Citation: Sejjie. "Rebirth, Rebuilding, Rediscovery, Reset: An Experience with Mushrooms (exp115302)". Erowid.org. Apr 9, 2021. erowid.org/exp/115302
I remember thinking, before even trying mushrooms for the first time, that I wanted to write a trip report about my experience. Until that point, I had very little experience with mind-altering substances: I had smoked marijuana several times before with my parents, and I had attempted to trip on Benadryl once or twice, but I was not an experienced psychonaut by any means (nor do I make any claims of being one now, but I’m at least more educated on the matter then when I started). Reading other people’s trip reports was my little window into the psychedelic world, a world that was fascinating both because of the wonders others experienced in it, as well as how far away it seemed from my normal state of mind.
And then, finally, I had my first experience with the mushroom, my first true psychedelic experience. Almost immediately, I didn’t want to write a report on it anymore. It felt like attempting to describe it with a rational mind would be a mockery of the absurd nature of the experience I had. In short, I left with the impression that this was something that was meant to be experienced, not merely described.
So what made me change my mind and write an experience report about it, nearly 4 years later? Simply put, it was one of the most positive experiences of my life. As cliche as it may sound, I still can’t help but smile whenever I think about it. It’s an experience I keep going back to, and it seems like I relate much of my life to it even now. Yet, I feel there is so much more to explore about that one experience. In writing this report, I hope to explore exactly what this experience really was.
The scene: I was 18, almost 19, and I had graduated high school a month before. My mindset going into the trip was positive: I was slightly nervous, but excited to enter the psychedelic mindset for the first time. Overall, however, my mental state was not the best; I am a lifelong anxiety sufferer, had been diagnosed with persistent depression the year before after a brief hospitalization for suicidal thoughts, and though I hadn’t come to terms with it yet, I had been struggling with gender dysphoria for my entire teenage years thus far. I was not on any medications for these at the time, and was dealing with them strictly through talk therapy. The initial setting was at the house of a friend I knew in high school; they had talked to me about using shrooms in the past, and when I asked if I could hang out one day and they said they had mushrooms, I knew I had to try them.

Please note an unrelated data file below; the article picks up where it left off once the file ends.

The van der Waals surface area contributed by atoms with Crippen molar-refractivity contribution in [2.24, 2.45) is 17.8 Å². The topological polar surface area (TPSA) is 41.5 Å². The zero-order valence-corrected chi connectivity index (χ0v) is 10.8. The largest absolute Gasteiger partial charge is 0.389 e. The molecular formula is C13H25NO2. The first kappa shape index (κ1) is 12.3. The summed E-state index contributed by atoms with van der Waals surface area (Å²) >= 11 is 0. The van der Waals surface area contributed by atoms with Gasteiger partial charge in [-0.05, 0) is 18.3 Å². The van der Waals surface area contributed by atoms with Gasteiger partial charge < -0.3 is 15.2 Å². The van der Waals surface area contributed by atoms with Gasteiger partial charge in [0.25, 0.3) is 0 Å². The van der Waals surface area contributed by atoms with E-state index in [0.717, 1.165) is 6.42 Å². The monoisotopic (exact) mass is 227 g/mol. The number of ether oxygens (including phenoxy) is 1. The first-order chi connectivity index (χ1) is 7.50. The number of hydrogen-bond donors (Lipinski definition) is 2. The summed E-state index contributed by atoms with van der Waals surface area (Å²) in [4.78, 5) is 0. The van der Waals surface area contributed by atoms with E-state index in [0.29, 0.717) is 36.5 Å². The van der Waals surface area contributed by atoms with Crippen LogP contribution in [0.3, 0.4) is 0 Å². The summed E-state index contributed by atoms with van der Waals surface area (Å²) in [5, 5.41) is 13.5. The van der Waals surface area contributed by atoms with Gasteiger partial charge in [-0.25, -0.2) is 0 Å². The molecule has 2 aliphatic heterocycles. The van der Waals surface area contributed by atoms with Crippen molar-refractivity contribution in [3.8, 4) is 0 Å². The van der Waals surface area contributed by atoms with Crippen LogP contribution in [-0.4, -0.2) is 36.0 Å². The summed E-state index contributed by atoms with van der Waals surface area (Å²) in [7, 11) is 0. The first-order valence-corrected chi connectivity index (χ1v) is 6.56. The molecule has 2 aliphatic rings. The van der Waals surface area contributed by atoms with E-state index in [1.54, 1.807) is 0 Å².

+0:00 - I arrived at my friend’s house at 11:30 am. (Times of onset, when they appear, are estimated from the timestamps on chat logs and notes from that day.) Not long after I arrived, they pulled out a little baggie, which they said had 4 grams of mushrooms in it. Having done my homework on the substance the night before (per their suggestion), I figured it would be unwise for me, a first-time tripper, to eat all 4 grams
I figured it would be unwise for me, a first-time tripper, to eat all 4 grams
; so I eyeballed a dose that looked like it was just under 2 grams, sprinkled it on a double chocolate chip cookie, and ate it. Surprisingly, I wasn’t able to taste the mushrooms.
+0:30 - While I was waiting for the come-up, we passed the time by playing Battlefield 1 and starting an episode of Bob’s Burgers. It was around this time my friend asked me if I was feeling anything yet. Though I hadn’t paid much mind to my perception changing from baseline, when they asked me I did notice that I felt a weightlessness not too dissimilar from a mild weed high. (For the record, my friend was sober at that time.)
+1:00 - I realize the disadvantage of waiting 4 years to write this report is that it’s difficult to remember exactly how the events of that day progressed. Almost surely, a few of these events are out of the order they actually happened. But what I do know is that at one moment, I was feeling merely floaty and waiting for the effects to progress further; in the next, it felt like my body and mind were blasting off. I remember, presented with this new feeling, muttering “holy shit, holy shit, holy shit” to myself. When my friend asked me if I was okay, I responded “yeah, this is amazing, but holy shit.” I turned to the carpet, and it was transforming into a crowd of people, some happy, some demonic-looking, but I didn’t mind either of them. Slowly, I acclimated to this altered state of consciousness, seeing everything around me as normal effects of the mushroom I had taken.
The TV was now playing an episode of American Dad, and towards the end of the episode there was a scene where Jeff and Sinbad enter a wormhole in space and start rapidly changing forms. One of these forms is that of their real-life actors, which made my friend pause the episode because they were laughing so hard. While it was paused on that frame, I noticed a parallel between us and the scene, like we were in the wormhole, and I was rapidly changing.